WASHINGTON (Reuters) - President Barack Obama on Monday seized on the award of the Nobel prize in economics to his pick for the Federal Reserve to ratchet up pressure on Senate Republicans, who have blocked the confirmation.
Peter Diamond’s nomination is among dozens the White House says are being held up in the Senate.
“I have nominated Peter to the Board of Governors of the Federal Reserve to help bring his extraordinary expertise to our economic recovery,” Obama said in a statement. “I hope he will be confirmed by the Senate as quickly as possible.”
Diamond told a press conference held to mark the award of the coveted prize he had no plans to withdraw his name from consideration for the Fed job.
The White House says Senate Republicans are blocking nominations purely to thwart Obama and argues that in the case of Diamond, this puts the U.S. economic recovery at risk.
“Obstructing a nominee as well-qualified as Peter in a time of economic crisis is a harmful attempt to score political points that hurts our middle class and our broader economic recovery,” said White House spokesman Robert Gibbs.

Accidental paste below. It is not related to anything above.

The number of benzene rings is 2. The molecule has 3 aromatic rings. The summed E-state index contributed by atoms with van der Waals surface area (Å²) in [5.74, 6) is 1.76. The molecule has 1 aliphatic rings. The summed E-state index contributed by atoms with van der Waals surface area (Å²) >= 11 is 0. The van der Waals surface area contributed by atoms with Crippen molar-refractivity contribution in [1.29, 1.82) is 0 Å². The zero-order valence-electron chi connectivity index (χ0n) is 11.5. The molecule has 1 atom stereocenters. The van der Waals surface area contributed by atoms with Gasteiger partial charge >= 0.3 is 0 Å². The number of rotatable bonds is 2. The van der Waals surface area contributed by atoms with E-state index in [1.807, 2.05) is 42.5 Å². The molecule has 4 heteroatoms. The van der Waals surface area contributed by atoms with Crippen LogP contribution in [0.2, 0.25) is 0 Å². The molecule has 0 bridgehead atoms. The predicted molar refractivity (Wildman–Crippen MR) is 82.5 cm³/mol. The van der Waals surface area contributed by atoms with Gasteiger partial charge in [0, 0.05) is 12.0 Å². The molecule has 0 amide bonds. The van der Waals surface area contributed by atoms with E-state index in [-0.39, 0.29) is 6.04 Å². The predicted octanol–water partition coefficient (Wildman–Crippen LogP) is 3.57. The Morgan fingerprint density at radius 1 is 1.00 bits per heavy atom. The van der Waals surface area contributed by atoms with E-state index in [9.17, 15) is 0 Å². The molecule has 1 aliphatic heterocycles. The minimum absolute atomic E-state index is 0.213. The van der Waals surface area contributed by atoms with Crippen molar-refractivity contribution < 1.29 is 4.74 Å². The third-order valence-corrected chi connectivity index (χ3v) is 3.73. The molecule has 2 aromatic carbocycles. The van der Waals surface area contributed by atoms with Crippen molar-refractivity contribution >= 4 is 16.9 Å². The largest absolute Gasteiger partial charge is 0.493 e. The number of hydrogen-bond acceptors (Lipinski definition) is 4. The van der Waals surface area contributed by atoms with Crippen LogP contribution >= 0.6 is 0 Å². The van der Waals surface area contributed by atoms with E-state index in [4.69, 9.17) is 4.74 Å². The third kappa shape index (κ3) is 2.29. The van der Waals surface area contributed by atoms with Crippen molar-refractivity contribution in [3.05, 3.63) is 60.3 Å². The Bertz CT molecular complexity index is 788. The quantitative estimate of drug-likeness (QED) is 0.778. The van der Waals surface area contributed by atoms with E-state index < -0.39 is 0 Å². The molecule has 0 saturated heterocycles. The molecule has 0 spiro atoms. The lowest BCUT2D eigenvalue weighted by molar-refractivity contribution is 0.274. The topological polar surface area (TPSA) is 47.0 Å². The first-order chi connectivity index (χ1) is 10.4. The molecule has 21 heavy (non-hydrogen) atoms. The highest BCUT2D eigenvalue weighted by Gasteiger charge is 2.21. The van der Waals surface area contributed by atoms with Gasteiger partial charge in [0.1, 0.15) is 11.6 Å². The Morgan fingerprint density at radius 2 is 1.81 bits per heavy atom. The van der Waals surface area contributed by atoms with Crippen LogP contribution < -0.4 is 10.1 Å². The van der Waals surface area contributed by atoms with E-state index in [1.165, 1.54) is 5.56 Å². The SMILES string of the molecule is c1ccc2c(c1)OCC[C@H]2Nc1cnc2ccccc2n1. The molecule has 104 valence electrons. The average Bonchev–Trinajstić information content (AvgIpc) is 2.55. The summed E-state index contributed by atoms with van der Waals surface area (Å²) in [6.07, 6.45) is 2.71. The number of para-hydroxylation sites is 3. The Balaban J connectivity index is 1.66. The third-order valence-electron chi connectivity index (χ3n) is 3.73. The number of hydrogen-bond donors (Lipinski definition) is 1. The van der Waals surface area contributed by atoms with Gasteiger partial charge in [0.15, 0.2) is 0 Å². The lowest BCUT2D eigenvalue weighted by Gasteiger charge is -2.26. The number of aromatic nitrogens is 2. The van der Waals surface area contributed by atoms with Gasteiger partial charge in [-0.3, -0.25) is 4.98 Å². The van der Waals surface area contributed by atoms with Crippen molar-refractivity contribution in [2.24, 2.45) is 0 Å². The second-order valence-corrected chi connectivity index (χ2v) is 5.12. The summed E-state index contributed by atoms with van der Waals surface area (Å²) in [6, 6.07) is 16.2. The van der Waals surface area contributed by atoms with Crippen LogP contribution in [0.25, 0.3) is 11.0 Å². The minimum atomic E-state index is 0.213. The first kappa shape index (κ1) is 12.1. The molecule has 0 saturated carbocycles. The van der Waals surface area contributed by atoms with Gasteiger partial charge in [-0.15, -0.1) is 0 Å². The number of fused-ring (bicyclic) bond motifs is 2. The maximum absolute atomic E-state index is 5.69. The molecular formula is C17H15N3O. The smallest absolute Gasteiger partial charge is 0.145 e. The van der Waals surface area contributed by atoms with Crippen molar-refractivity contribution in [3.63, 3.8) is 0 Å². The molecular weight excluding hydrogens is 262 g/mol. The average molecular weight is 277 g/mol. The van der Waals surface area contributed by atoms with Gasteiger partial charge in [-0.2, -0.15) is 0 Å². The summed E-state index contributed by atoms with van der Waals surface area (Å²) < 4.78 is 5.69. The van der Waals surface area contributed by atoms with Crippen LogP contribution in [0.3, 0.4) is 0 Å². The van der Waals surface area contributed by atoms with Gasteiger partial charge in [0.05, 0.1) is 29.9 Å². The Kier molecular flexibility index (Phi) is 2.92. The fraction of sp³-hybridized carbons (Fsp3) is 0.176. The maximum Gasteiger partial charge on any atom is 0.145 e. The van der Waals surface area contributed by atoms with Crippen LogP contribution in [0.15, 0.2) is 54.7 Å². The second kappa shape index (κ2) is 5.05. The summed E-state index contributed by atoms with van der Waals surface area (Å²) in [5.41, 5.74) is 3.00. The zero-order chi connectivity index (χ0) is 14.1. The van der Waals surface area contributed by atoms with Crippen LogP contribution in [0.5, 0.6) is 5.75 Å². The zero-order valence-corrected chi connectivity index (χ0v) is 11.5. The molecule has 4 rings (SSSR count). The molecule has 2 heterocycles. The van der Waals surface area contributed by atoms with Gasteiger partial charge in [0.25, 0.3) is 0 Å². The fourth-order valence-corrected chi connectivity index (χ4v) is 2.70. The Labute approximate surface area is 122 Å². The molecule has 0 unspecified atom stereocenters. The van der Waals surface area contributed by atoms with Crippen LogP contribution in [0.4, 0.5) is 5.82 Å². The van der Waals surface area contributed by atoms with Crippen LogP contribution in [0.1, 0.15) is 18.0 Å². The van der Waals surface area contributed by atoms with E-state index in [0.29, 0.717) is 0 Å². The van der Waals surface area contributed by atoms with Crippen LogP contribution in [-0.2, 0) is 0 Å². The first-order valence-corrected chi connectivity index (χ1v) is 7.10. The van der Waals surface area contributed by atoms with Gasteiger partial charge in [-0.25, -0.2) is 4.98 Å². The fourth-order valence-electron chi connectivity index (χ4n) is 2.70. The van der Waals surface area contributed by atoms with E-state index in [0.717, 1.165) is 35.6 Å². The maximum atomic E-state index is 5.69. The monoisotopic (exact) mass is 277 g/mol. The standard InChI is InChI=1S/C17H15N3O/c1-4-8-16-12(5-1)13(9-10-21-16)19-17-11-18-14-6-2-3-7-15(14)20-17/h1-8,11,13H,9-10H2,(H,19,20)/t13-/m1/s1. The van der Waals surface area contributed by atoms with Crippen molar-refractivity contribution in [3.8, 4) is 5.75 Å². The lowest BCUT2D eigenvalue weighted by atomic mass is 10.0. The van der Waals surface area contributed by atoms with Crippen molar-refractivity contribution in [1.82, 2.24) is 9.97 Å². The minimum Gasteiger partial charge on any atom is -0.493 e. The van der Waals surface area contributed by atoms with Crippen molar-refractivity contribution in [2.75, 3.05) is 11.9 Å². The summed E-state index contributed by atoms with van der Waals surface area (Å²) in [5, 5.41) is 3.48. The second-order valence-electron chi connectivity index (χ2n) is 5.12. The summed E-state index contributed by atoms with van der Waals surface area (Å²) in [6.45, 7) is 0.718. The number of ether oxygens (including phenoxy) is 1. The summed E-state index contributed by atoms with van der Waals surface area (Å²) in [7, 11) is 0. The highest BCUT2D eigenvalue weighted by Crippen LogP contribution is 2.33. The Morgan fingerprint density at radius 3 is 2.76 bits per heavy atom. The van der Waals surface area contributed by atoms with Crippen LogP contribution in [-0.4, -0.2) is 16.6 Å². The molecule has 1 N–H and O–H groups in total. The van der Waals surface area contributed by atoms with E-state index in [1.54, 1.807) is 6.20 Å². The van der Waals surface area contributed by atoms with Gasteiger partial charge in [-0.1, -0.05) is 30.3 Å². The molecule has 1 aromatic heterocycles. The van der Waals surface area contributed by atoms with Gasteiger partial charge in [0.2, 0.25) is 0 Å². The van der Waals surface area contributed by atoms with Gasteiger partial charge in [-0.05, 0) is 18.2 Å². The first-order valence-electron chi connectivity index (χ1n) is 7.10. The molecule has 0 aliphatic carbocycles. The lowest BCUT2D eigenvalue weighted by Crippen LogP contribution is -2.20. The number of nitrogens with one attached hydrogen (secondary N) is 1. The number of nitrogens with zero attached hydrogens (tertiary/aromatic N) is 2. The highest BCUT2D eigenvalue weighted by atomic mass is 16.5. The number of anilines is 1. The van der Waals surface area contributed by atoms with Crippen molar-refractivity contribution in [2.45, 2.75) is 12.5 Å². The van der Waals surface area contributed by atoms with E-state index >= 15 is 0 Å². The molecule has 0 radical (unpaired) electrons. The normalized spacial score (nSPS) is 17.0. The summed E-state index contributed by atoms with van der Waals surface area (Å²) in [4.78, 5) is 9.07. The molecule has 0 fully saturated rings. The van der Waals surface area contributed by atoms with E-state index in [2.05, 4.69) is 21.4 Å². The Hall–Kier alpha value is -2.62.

Obama is struggling to spur U.S. growth and bring down unemployment stuck near 10 percent.
In the run-up to the November 2 congressional elections, he has sought to deflect public anger toward Republicans for blocking policies and staff appointments the White House says would aid his efforts too boost employment.
Other jobs being kept in limbo by the Senate include top judicial appointments and the confirmation of Obama’s new budget director, Jack Lew, although approval in that instance was withheld by Louisiana Democrat Mary Landrieu to protest Obama’s offshore oil drilling ban.
Diamond, a professor at the Massachusetts Institute of Technology, was one of three economists named as winners of the 2010 economics Nobel on Monday. The others were American Dale Mortensen and British-Cypriot Christopher Pissarides.
The economists were honored for work helping to explain unemployment and job markets.
Senate Republicans blocked Diamond’s confirmation to the Fed Board in Washington in August. They argued that he lacked sufficient macro-economic experience.
Alabama Senator Richard Shelby, the most senior Republican on the Senate Banking Committee, said at the time: “I do not believe the current environment of uncertainty would benefit from monetary policy decisions made by board members who are learning on the job.”
Shelby stuck to his guns on Monday, saying Diamond’s Nobel win had not changed his mind.
“While the Nobel Prize for Economics is a significant recognition, the Royal Swedish Academy of Sciences does not determine who is qualified to serve on the Board of Governors of the Federal Reserve System,” Shelby said.
Additional reporting by Ross Colvin, Mark Felsenthal and Tom Ferraro; Editing by Todd Eastham
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